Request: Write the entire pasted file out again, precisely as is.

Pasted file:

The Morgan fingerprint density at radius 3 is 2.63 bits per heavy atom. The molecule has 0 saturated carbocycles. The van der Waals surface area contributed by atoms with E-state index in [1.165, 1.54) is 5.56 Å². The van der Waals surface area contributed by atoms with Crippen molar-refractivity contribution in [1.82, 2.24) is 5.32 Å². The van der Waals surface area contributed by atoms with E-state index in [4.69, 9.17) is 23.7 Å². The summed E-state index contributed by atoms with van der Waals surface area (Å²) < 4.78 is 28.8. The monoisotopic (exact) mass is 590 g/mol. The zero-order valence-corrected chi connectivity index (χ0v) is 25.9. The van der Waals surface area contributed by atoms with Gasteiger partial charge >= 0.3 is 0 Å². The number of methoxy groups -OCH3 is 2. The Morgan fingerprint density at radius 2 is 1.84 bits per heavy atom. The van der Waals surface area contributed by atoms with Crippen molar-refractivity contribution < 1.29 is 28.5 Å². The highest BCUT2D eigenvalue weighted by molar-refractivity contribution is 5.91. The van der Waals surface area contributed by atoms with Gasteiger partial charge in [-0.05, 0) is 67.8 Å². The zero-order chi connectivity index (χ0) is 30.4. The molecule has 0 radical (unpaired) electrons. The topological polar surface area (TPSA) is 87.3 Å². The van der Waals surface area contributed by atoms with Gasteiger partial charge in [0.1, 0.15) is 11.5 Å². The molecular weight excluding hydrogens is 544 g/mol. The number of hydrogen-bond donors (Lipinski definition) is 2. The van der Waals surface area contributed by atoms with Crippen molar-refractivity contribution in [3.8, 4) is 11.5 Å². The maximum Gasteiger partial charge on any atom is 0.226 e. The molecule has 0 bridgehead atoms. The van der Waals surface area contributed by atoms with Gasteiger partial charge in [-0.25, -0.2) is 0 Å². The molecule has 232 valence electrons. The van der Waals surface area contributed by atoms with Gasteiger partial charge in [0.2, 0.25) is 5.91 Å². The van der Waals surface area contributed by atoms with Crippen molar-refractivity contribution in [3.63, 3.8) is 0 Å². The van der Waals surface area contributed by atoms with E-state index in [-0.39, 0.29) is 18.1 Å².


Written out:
The Morgan fingerprint density at radius 3 is 2.63 bits per heavy atom. The molecule has 0 saturated carbocycles. The van der Waals surface area contributed by atoms with E-state index in [1.165, 1.54) is 5.56 Å². The van der Waals surface area contributed by atoms with Crippen molar-refractivity contribution in [1.82, 2.24) is 5.32 Å². The van der Waals surface area contributed by atoms with E-state index in [4.69, 9.17) is 23.7 Å². The summed E-state index contributed by atoms with van der Waals surface area (Å²) < 4.78 is 28.8. The monoisotopic (exact) mass is 590 g/mol. The zero-order valence-corrected chi connectivity index (χ0v) is 25.9. The van der Waals surface area contributed by atoms with Gasteiger partial charge >= 0.3 is 0 Å². The number of methoxy groups -OCH3 is 2. The Morgan fingerprint density at radius 2 is 1.84 bits per heavy atom. The van der Waals surface area contributed by atoms with Crippen molar-refractivity contribution < 1.29 is 28.5 Å². The highest BCUT2D eigenvalue weighted by molar-refractivity contribution is 5.91. The van der Waals surface area contributed by atoms with Gasteiger partial charge in [-0.05, 0) is 67.8 Å². The zero-order chi connectivity index (χ0) is 30.4. The molecule has 0 radical (unpaired) electrons. The topological polar surface area (TPSA) is 87.3 Å². The van der Waals surface area contributed by atoms with Gasteiger partial charge in [0.1, 0.15) is 11.5 Å². The molecular weight excluding hydrogens is 544 g/mol. The number of hydrogen-bond donors (Lipinski definition) is 2. The van der Waals surface area contributed by atoms with Crippen molar-refractivity contribution in [3.8, 4) is 11.5 Å². The maximum Gasteiger partial charge on any atom is 0.226 e. The molecule has 0 bridgehead atoms. The van der Waals surface area contributed by atoms with Gasteiger partial charge in [-0.25, -0.2) is 0 Å². The molecule has 232 valence electrons. The van der Waals surface area contributed by atoms with Gasteiger partial charge in [0.2, 0.25) is 5.91 Å². The van der Waals surface area contributed by atoms with Crippen molar-refractivity contribution in [3.63, 3.8) is 0 Å². The van der Waals surface area contributed by atoms with E-state index in [-0.39, 0.29) is 18.1 Å².